To such as these the chapter will not appeal, but there are many students who have sincere doubts, and with those the difficulty arises from ignorance. They are afraid to admit to themselves that the ancients could have found out the truth; and the reason would appear to be that this judgment is passed from a consideration of the merely material state of those people or of the present nations who in any degree follow such philosophies. Our civilization glorifies material possessions and progress, and those who have not these boons cannot be the possessors of either truth or the way to it. But the keepers of truth have never said that we will be neither rich nor civilized if we follow their system. On the contrary, in the days when Krishna lived and taught his system there was more material glory and power than now, and more knowledge of all the laws of nature than every one of our scientists put together have in their reach. Hence if anyone teaches that the reign of the doctrines of the Masters will be the knell of all material comfort and progress, he errs, and sows the seeds of trouble for himself and his friends. Why, then, is it not wise to at once admit that there may be truth in these doctrines, throw away all doubt, and enjoy the light coming from the East?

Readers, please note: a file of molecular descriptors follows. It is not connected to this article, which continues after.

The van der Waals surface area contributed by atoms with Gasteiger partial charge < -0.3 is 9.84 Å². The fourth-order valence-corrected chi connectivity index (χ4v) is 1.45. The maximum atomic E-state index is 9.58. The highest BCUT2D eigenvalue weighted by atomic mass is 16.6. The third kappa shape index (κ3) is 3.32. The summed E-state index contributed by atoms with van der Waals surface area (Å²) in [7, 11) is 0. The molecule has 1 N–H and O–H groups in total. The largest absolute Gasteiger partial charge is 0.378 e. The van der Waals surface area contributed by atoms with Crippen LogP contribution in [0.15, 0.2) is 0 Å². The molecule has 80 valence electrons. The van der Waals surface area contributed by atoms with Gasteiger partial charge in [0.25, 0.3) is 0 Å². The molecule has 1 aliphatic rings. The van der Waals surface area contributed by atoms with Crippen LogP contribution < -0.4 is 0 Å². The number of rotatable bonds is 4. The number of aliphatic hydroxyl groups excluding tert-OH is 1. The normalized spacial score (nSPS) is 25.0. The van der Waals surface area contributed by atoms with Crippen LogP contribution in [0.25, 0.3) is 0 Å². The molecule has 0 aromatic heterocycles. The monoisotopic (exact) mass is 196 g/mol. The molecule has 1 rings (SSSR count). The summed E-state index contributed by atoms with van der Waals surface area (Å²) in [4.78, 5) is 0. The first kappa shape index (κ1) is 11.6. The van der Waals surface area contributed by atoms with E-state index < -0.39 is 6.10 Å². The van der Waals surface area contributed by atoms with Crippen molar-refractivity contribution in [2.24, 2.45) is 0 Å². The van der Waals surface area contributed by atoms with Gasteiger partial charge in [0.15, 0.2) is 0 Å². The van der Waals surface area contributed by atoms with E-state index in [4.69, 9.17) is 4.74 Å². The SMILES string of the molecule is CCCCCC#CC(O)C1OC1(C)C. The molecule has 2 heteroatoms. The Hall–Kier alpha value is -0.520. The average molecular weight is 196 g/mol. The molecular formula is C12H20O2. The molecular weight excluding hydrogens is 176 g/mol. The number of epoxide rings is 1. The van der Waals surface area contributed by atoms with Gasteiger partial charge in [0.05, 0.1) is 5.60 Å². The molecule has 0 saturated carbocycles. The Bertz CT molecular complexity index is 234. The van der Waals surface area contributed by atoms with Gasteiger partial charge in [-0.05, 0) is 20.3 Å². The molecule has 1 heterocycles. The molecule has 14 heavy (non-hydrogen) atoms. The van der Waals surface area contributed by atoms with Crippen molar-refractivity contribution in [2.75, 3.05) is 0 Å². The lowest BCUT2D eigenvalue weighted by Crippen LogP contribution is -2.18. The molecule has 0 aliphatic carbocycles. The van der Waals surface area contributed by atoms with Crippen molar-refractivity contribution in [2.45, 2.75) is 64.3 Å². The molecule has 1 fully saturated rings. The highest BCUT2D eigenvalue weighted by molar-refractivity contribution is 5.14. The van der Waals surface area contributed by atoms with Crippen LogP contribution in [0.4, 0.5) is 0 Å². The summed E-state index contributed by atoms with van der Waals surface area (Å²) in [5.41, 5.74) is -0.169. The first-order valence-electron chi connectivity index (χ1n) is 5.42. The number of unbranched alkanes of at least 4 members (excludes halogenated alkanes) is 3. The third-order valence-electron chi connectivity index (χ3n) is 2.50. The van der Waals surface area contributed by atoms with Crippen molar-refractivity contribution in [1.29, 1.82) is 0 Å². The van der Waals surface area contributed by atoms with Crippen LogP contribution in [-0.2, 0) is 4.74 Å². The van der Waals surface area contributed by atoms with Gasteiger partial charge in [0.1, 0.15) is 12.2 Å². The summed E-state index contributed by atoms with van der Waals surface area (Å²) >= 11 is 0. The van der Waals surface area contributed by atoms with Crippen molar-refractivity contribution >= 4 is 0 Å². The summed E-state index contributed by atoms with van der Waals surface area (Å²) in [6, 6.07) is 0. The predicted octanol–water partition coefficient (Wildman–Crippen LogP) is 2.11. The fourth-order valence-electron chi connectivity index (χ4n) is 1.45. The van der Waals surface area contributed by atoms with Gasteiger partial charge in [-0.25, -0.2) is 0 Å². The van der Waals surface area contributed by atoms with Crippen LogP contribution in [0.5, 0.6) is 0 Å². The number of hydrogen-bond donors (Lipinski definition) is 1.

So long as doubt remains there will be no peace, no certainty, nor any hope of finding it in this world or the lives upon it hereafter, and not even in the vast reaches of other universes on which we may live in future ages; the doubter now will be the doubter then, and so on while the wheel revolves for the millions of years yet before us.

If we follow the advice of the great Prince, our next step will be to assume, in view of patent facts of evolution, that certain great Beings exist who long ago must have trod the same road, and now possess the knowledge with the power to impart as much as we are able to take. To this Krishna refers in these words: